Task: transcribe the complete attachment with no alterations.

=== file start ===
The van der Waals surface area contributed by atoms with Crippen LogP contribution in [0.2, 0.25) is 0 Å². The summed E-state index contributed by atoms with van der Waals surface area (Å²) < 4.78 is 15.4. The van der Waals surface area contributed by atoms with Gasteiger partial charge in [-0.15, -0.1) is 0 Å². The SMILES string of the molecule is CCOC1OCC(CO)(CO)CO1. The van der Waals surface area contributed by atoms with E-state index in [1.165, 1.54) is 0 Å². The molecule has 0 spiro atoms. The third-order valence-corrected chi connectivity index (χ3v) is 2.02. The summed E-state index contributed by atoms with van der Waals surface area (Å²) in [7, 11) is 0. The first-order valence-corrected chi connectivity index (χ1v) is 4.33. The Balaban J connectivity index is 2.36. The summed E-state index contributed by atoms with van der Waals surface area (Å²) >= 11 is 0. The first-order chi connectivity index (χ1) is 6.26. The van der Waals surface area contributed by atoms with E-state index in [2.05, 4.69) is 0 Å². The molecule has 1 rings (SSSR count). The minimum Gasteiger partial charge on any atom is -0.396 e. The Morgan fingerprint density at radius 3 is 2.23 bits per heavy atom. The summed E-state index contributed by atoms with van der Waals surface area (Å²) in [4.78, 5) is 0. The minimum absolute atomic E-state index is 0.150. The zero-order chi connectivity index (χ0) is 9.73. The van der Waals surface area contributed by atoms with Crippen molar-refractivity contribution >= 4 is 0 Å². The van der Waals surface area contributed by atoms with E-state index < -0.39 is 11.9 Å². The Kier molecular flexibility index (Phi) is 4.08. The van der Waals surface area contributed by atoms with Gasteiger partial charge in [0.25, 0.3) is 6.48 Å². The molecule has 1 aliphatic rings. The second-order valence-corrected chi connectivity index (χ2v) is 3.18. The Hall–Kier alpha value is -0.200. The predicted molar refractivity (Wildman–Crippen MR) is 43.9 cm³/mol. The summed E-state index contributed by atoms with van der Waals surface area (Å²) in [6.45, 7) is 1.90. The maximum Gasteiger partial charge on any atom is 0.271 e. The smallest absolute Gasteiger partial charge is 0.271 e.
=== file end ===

The van der Waals surface area contributed by atoms with Crippen LogP contribution in [0.2, 0.25) is 0 Å². The summed E-state index contributed by atoms with van der Waals surface area (Å²) < 4.78 is 15.4. The van der Waals surface area contributed by atoms with Gasteiger partial charge in [-0.15, -0.1) is 0 Å². The SMILES string of the molecule is CCOC1OCC(CO)(CO)CO1. The van der Waals surface area contributed by atoms with E-state index in [1.165, 1.54) is 0 Å². The molecule has 0 spiro atoms. The third-order valence-corrected chi connectivity index (χ3v) is 2.02. The summed E-state index contributed by atoms with van der Waals surface area (Å²) in [7, 11) is 0. The first-order valence-corrected chi connectivity index (χ1v) is 4.33. The Balaban J connectivity index is 2.36. The summed E-state index contributed by atoms with van der Waals surface area (Å²) >= 11 is 0. The first-order chi connectivity index (χ1) is 6.26. The van der Waals surface area contributed by atoms with E-state index in [2.05, 4.69) is 0 Å². The molecule has 1 rings (SSSR count). The minimum Gasteiger partial charge on any atom is -0.396 e. The Morgan fingerprint density at radius 3 is 2.23 bits per heavy atom. The summed E-state index contributed by atoms with van der Waals surface area (Å²) in [4.78, 5) is 0. The minimum absolute atomic E-state index is 0.150. The zero-order chi connectivity index (χ0) is 9.73. The van der Waals surface area contributed by atoms with Crippen molar-refractivity contribution >= 4 is 0 Å². The van der Waals surface area contributed by atoms with E-state index < -0.39 is 11.9 Å². The Kier molecular flexibility index (Phi) is 4.08. The van der Waals surface area contributed by atoms with Gasteiger partial charge in [0.25, 0.3) is 6.48 Å². The molecule has 1 aliphatic rings. The second-order valence-corrected chi connectivity index (χ2v) is 3.18. The Hall–Kier alpha value is -0.200. The predicted molar refractivity (Wildman–Crippen MR) is 43.9 cm³/mol. The summed E-state index contributed by atoms with van der Waals surface area (Å²) in [6.45, 7) is 1.90. The maximum Gasteiger partial charge on any atom is 0.271 e. The smallest absolute Gasteiger partial charge is 0.271 e.